In total for only 2,5% of the Emsland tourists local products are extremely important and for 13,2% very important when choosing a holiday destination. Figure 1. 4a: Main reasons when choosing a holiday destination* Importance local products as travel motivation (Emsland tourists) 1=not at all, 2=slightly, 3=moderately, 4=very, 5=extremely A bar chart on the same cross table as figure 1. 4a is created for tourists that have participated in the survey in Veenland. Figure 1. 4b. Hereby it can be stated that the majority of participants rated the importance of local products when travelling with a two (29%) or 3 (32%). % of the Veenland tourists rate the importance of local products as extremely high while 12% rate it as extremely low. However participants who consider local products as a main reason when travelling to a certain destination are also more likely to rate the importance of the local products high while participants who rather travel for ‘Attractions’, ‘Landscape’ or ‘Weather’ rate the importance lower. Figure 1. 4b: Main reasons when choosing a holiday destination * Importance local products as travel motivation (Veenland tourists) 1=not at all, 2=slightly, 3=moderately, 4=very, 5=extremely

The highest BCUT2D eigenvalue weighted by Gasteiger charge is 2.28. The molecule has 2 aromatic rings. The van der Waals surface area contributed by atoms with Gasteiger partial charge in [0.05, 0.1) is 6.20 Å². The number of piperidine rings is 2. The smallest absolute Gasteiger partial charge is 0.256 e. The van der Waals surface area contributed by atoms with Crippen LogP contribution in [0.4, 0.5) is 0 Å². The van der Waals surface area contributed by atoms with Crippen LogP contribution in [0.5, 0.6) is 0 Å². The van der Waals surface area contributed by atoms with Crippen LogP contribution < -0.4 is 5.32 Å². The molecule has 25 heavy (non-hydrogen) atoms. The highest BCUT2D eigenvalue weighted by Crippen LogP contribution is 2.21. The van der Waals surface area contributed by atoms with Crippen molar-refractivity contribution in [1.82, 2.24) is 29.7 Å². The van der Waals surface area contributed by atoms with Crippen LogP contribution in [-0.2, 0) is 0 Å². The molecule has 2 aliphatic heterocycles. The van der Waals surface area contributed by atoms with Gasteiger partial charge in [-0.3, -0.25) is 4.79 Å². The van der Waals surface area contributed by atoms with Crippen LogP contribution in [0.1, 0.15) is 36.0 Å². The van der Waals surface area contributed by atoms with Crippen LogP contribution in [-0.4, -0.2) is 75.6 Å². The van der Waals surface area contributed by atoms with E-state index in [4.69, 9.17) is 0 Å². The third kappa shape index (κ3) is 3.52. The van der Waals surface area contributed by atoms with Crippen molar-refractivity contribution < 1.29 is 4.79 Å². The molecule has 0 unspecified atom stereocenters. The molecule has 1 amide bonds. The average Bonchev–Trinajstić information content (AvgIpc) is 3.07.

All in all it can be said that local products are not an important reason when choosing a holiday destination in general, neither in the Emsland nor in the Veenland. People choose different motivation factors like landscape, weather and attractions. 7. 2 Travel motivation Veenland/Emsland What is the traveller’s motivation to visit Veenland/Emsland? The difference between the motivation factors to choose a holiday destination in general and to choose the Emsland as a travel destination is not that big. Based of figure 2. a, a graph for a multiple response question, most tourists choose ‘Attractions’ (48%), ‘Recreation’ (43%) and ‘Landscape’ (46%) as the main reasons to visit the Emsland. Also ‘Culture’ and ‘Cycle paths’ play a remarkable role in the decision-making. ‘Local products’ however are not significant for choosing the Emsland as a holiday destination since 5% of the participants ticked that answer option (figure 2. 1a). Figure 2. 1a: Reasons to choose the Emsland as a travel destination Furthermore the same question was asked to tourists who visited the Veenland at that moment.